Tuesday, April 7, 2009
Everywhere I Go
If my poems get much shorter, they might disappear altogether. Or are they getting longer despite their brevity?
Everywhere I go, I find places words have been.
Yesterday I received a link to thirty-one pictures taken during and after a funeral in my old hometown. The email message also contains photographs of three graves of other classmates who died young, including that of a dear friend I’ve written about many times. I first visited his grave on a blistering hot day back in the summer of 1974, about three months after his death from cancer at the age of eighteen. The last time I went, I couldn’t find it. I thought it rather odd, until I heard him laughing. Rascal. And now, twenty-five years later, here it is again, right where it should be, the little oval image of him in his goatee and wig bleached by the San Joaquin Valley sun.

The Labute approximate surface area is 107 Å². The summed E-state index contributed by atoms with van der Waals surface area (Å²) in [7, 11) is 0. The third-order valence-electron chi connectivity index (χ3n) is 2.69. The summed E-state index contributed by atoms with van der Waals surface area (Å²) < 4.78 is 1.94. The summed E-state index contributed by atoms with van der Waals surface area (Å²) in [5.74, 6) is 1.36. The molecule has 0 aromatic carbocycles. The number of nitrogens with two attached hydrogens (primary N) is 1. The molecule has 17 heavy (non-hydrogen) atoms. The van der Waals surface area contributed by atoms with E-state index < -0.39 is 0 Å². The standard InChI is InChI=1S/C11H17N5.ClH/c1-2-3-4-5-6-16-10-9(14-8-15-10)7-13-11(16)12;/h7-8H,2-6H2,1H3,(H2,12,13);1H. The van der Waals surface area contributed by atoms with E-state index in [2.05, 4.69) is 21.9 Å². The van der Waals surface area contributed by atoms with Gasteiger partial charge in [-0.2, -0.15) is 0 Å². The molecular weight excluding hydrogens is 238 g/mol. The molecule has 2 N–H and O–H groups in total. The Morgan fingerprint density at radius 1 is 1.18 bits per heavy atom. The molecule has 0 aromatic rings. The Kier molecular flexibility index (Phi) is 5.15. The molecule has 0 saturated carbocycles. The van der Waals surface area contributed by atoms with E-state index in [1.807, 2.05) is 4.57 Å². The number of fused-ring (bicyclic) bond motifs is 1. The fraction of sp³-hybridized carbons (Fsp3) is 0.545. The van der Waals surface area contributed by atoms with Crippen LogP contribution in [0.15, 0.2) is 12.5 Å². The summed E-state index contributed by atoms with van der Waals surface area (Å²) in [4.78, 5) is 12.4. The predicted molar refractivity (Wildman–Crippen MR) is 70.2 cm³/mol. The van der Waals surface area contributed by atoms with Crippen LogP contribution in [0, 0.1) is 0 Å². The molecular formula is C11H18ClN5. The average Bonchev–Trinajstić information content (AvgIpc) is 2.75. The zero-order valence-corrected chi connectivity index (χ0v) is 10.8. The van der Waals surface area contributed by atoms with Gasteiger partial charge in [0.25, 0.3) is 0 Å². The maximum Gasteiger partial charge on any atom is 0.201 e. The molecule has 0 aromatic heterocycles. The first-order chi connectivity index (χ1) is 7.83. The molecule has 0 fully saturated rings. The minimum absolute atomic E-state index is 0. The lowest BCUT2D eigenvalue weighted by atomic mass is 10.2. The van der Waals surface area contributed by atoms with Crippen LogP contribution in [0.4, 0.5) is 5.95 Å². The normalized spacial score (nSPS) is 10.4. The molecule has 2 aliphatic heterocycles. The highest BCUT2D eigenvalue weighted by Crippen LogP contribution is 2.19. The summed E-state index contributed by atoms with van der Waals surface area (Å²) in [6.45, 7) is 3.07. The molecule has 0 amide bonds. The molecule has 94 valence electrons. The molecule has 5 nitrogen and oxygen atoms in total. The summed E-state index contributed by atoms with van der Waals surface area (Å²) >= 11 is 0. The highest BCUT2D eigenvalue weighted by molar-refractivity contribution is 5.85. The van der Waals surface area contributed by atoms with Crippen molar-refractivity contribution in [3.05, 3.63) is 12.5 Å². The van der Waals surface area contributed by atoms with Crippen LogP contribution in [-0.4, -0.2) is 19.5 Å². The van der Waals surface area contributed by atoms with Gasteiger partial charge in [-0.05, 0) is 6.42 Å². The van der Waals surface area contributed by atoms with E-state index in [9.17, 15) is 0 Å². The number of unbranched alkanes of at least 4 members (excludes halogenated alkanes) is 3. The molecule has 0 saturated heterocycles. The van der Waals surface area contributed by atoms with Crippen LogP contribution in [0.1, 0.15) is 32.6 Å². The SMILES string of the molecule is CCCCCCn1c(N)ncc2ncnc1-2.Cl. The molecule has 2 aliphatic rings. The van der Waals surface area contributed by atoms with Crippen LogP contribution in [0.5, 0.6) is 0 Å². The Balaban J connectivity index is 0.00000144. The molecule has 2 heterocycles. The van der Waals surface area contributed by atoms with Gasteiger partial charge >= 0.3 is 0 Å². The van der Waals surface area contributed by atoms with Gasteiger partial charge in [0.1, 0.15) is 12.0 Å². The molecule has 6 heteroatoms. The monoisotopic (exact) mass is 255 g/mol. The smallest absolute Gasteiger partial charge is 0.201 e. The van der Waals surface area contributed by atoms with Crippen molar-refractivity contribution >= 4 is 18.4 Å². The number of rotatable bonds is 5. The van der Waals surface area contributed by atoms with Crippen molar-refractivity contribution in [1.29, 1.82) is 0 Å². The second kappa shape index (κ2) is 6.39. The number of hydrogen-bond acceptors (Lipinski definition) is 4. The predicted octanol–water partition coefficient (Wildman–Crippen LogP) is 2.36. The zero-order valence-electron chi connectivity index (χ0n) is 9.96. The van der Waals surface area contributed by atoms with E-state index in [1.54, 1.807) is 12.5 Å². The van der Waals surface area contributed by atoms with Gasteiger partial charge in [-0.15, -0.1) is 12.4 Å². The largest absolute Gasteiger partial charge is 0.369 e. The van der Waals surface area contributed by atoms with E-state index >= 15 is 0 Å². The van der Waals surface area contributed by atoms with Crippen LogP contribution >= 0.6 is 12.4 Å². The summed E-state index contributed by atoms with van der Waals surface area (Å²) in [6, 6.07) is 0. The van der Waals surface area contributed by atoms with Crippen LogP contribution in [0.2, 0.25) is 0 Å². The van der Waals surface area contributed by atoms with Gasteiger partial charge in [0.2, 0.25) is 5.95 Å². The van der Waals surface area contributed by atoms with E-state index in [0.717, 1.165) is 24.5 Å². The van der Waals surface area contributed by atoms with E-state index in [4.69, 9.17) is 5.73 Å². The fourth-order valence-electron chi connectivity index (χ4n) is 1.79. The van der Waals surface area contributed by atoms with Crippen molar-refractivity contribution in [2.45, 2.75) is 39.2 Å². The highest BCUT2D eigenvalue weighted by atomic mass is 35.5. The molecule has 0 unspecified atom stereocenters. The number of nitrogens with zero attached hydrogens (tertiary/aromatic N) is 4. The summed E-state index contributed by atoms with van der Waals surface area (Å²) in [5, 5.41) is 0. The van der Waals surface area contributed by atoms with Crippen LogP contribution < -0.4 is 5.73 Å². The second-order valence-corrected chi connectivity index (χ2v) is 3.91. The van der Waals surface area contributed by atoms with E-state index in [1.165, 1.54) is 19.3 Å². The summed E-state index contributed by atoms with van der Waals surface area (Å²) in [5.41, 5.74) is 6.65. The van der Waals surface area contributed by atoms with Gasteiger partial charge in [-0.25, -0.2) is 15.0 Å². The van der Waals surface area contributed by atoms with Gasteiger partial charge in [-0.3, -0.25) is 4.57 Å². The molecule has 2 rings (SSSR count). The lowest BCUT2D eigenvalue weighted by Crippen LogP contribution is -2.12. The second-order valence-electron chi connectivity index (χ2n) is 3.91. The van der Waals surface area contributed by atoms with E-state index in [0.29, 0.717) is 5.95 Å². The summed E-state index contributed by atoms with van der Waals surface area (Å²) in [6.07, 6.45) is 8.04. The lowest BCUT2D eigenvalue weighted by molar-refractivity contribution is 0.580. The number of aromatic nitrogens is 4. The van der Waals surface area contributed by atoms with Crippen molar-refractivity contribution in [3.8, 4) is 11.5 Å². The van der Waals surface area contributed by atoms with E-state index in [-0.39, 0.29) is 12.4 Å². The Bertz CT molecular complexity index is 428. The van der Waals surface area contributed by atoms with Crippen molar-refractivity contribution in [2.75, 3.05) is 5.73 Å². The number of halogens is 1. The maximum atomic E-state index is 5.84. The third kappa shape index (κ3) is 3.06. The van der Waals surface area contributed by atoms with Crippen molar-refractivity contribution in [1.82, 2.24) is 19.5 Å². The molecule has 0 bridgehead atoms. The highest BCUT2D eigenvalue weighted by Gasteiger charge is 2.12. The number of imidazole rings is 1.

Looking at the faces of the people in these pictures — the suicide’s parents, sisters, and friends — reminds me that a few of my own dreams are buried out there in that little hillside cemetery. But if I went back, I probably wouldn’t be able to find them either. I’m not even sure I’d want to. Some, like these people I once knew, I might scarcely recognize. Others would reach out and grab me by the throat.
Love, hate, indifference. Everywhere I go, I find places words have been.
And if my life gets much shorter, it might disappear altogether.
April 7 journal entry added to Volume 23 of Songs and Letters.